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WE CAN RESOLE ANY TYPE
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Window Shades
Drapery Rods
Wallpaper
Key ft lock Work
Over 50 nationally knea
speakers have been schedul- d
to appear at the Isktesnari
Health, Diet and Physic l Fit-
ness Exposition at the V
Beach Convention Center. Feb.
6, 7 and 8.
The exposition program will
include authorities in nutrition
and food, health supplei
phvsical fitnefs and exercise,
ecology and pollution, physical
appearance, sex rejuvenation.
and protection as a means of
survival.
"It's r.n**?xcttinf* format," said
J I-evine. cooroducer of the
exposition. "The show covers
so manv facets for healthier lr-
int> that a person could B| I
an entire day at the show and
DOver hear the same speaker
t vice!"
"One general daily admission
price for the exposition will al-
low a person to attjn.i the in-
formative and educational BU*t-
ings and the eaMMtfan on the
main floor," I^evine says
beinf honored lor "his brilliant
sen-ice- to the State of Israel
and his consistent encourage-
ment and Support of the Israel
Histadrut Foundation."
Theaward marks the achieve-
ment of the IMF's S40 million
milestone, the- cumulative to-
tal of. commitments since the
foundation whs organized IS
years ago to-provide financial
support to Hfstadrut's vast net-
work of sacial, educational,
health and welfare Institutions,
serving the needs of more than
70 percent of Israel's popula-
tion, Dr. Stein said.
The first recipient of IHF's
highest recognition was former
U.S. Supreme Court Justice Ar-
thur J. Goldberg, the first na-
tional chairman of the Hista-
drut Foundation until his ap-
pointment as Secretary of La-
bor in the Kennedy Adnunis-
t ration. Goldberg received the
Twenty Million Dollar Award
in 1971.
Other recipients have been
Rabbi Leon Kronish of Miami
Beach. IHF national board
chairman (Twenty-* ive Million
Dollar Award in 1973), and the
late I'inhas Sapir, former Is-
raeli finance minister and chair-
man of the Jewish Agency
(Thirty Six Million Dollar
Award in February, 1975).
Metric Teen Tours Director
Is Intervietvi
Allen N. Rich, owner-director
of Metric Teen Tours, will visit
the Florida area during the next
few weeks to interview prospec-
tive members of their summer
tours.
Metric Teen Tours specializes
in hotel, camping, and bicycle
tours of the United States, Ha-
waii, Europe and Israel. Special
features include experienced
tourlosolsrs, registered nurses
ng in Flor'uhi
and all-inclusive Faai S^x-cia4 de-
partures for campatihie. age
groups are another specialty.
Teenagers from Florida ha**
gone on M.tric Teen Tours for
21 years. Last summer tf? area
teenagers Massed with them.
Special departures from the Mi-
ami area are available.
All the tours are featured in
the 1976 summer brochure,
which is available to anyone in-
terested as are home interviews.
arnett
ianK
Barnett Bank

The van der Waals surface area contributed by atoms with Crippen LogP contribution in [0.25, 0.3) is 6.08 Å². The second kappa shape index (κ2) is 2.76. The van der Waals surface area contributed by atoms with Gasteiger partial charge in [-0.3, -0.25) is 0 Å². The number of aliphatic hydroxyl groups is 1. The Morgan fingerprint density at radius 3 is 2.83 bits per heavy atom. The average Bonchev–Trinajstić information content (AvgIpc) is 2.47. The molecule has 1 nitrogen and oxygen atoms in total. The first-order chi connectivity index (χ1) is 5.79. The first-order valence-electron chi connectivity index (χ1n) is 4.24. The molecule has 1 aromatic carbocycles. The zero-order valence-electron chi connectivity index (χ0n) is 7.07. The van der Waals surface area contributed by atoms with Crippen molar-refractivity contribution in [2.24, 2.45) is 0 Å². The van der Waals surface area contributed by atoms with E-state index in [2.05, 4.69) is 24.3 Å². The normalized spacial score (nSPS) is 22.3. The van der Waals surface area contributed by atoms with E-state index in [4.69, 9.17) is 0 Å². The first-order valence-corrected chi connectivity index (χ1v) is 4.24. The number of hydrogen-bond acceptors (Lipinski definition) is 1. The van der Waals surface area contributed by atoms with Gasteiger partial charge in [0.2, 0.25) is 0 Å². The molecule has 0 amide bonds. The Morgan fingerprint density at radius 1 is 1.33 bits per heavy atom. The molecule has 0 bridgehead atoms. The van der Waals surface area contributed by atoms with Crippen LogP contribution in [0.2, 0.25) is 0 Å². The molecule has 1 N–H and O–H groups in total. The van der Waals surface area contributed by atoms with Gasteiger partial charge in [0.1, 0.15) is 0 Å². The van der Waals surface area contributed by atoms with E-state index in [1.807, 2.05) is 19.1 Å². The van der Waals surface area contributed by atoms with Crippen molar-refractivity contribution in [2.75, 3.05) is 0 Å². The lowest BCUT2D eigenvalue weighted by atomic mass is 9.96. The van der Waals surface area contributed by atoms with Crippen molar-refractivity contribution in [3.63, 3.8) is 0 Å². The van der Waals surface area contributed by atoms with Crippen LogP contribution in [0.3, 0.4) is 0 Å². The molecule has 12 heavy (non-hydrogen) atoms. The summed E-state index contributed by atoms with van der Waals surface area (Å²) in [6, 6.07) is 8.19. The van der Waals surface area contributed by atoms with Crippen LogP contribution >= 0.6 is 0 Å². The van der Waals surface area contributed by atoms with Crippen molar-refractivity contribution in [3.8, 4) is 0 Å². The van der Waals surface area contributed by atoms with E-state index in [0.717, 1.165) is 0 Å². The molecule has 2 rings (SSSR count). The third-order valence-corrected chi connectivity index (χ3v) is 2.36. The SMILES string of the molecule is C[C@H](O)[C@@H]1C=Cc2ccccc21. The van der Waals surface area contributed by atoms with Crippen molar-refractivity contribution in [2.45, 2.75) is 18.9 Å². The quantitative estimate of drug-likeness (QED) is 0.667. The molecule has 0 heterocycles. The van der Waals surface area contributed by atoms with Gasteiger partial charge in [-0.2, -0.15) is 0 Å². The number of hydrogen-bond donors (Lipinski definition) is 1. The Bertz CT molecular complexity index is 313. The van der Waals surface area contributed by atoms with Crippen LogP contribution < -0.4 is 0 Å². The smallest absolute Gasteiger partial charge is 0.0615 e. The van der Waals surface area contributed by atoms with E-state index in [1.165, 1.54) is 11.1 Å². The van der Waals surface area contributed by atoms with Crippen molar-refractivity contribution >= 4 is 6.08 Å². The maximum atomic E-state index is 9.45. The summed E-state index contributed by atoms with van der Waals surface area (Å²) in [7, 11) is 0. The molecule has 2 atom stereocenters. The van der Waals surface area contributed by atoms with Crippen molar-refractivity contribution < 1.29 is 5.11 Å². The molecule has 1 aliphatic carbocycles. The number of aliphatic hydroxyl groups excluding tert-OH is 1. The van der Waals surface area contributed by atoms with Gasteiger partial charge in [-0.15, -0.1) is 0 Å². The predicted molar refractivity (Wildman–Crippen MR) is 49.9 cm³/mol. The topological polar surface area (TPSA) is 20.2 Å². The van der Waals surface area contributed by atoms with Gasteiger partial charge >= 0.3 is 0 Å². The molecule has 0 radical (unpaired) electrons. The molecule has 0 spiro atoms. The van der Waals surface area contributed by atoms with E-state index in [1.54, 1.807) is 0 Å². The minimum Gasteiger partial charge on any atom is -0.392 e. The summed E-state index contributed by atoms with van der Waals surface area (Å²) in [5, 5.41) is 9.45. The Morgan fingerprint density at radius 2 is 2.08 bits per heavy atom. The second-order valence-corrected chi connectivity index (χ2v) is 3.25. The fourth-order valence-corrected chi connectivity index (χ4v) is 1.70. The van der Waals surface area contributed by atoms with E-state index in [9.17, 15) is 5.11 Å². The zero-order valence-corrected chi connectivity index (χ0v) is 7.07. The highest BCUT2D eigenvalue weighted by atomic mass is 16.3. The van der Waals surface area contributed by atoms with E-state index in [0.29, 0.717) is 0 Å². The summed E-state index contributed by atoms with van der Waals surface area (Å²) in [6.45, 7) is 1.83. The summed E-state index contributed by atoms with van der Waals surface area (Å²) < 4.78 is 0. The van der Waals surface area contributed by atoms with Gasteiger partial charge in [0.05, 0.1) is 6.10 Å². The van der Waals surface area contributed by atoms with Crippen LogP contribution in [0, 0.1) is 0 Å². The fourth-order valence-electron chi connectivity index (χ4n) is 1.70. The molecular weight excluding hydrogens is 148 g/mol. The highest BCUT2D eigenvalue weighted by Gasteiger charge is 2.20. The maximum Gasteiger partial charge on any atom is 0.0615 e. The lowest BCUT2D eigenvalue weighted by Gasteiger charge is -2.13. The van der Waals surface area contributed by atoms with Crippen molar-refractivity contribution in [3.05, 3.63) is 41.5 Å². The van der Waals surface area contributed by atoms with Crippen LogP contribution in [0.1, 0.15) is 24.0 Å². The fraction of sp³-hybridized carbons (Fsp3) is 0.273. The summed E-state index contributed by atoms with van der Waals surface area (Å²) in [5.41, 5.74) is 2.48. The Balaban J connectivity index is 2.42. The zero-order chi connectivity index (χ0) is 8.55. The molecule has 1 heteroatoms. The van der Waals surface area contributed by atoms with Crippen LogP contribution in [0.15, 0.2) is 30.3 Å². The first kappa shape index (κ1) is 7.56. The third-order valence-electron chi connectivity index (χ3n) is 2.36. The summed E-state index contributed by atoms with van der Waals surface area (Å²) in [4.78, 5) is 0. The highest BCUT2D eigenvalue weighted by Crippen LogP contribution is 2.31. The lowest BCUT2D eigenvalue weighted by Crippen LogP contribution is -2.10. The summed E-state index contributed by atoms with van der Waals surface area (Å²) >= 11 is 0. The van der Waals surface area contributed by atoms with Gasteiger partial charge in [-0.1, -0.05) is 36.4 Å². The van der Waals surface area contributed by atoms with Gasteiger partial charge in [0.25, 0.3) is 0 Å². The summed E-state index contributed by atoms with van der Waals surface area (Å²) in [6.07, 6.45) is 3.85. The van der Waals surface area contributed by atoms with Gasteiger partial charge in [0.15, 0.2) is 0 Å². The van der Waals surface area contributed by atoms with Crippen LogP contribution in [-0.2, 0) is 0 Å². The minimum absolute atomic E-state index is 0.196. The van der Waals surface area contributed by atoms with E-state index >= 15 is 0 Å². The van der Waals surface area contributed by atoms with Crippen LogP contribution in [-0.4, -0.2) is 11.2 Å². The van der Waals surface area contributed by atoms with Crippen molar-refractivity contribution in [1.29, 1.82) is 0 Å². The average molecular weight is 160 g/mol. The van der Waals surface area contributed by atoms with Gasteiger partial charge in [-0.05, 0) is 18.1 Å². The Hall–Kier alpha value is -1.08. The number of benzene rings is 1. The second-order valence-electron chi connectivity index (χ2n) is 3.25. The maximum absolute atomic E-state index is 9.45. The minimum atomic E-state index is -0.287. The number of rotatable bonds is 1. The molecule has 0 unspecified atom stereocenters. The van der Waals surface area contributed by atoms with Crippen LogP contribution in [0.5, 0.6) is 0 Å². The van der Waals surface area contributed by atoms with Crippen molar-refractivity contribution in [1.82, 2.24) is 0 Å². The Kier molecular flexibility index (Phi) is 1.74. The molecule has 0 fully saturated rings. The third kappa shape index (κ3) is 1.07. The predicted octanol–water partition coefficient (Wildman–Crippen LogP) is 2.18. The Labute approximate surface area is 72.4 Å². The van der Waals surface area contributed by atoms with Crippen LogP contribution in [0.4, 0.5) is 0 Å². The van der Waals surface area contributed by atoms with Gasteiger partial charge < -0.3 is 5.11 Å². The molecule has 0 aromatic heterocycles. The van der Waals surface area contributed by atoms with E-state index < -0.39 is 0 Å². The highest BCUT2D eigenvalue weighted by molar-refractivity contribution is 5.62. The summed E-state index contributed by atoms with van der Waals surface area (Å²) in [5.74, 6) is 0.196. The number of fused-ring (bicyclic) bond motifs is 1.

of Hollywood
Tyler Street at 19th Avenue Phone: 925-8200
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Hollywood. Florida


Page 4
The Jewish Floridian and Shofar of Greater Hollywood
Friday, February 13, 1976
Applause from Congress
Perhaps the most encouraging thing Prime Minis-
ter Rabin said in his address before Congress last week
was: Never again a Middle East without Israel.
It was encouraging because it was a pointed re-
sponse to the Palestine Liberation Organization demand
for a "secular, democratic Palestine" in which both Jews
and Arabs would live side by side with Israel, of
course, flushed down the drain.
It was doubly encouraging because of the incred-
ibly enthusiastic applause of the Congress in response
to the Prime Minister's words.
This is not to dismiss the rest of Rabin's speech.
The point simply is that so much of it has been said
before; so much of it will be said again.
But within the framework of repeated demands for
concessions being made trom Israel in behalf of Middle
East peace, what Rabin was saying was that at some
point Israel would say enough.
Repeatedly before he left Israel for his trip to the
U.S., the Prime Minister made clear just where that
point was. His address to the Congress may have been
more generalized about its location, but the principle
could not have been enunciated with any greater clarity.
Whatever the drift these days of the speculation
concerning U.S. movement in the direction of recogniz-
ing the PLO, the Rabin stand was a clear response to
the speculation. No Middle East without Israel means
precisely what it says.
In turn this means that, whatever the U.S. may do
about the PLO, Israel would never be prepared to pre-
side at its own dissolution. Until the PLO gives up its
absurd demand for precisely that dissolution, the U.S.
can do what it wants and Israel will do what it must.
Instant Answer Needed
It is shocking to read about the growing evidence
of widespread drug addiction in Israel, particularly
among children.
To this must be added the emerging as a fact of Is-
raeli life of extortionists and racketeers in business and
finance.
This is a sociological phenomenon that in our view
needs immediate attention alongside, perhaps, the
steep increase in the rate of Israelis permanently leav-
ing the country.
It is difficult for Diaspora Jews to be critical about
things like emigration for obvious reasons ther peren-
nial "why don't you live-there yourself" argument.
But it does seem to us that, in the wake of the
1973 Yom Kippur War, the role of Diaspora Jewry has
been sufficiently defined as to acknowledge its pivotal
role in Israel's national life.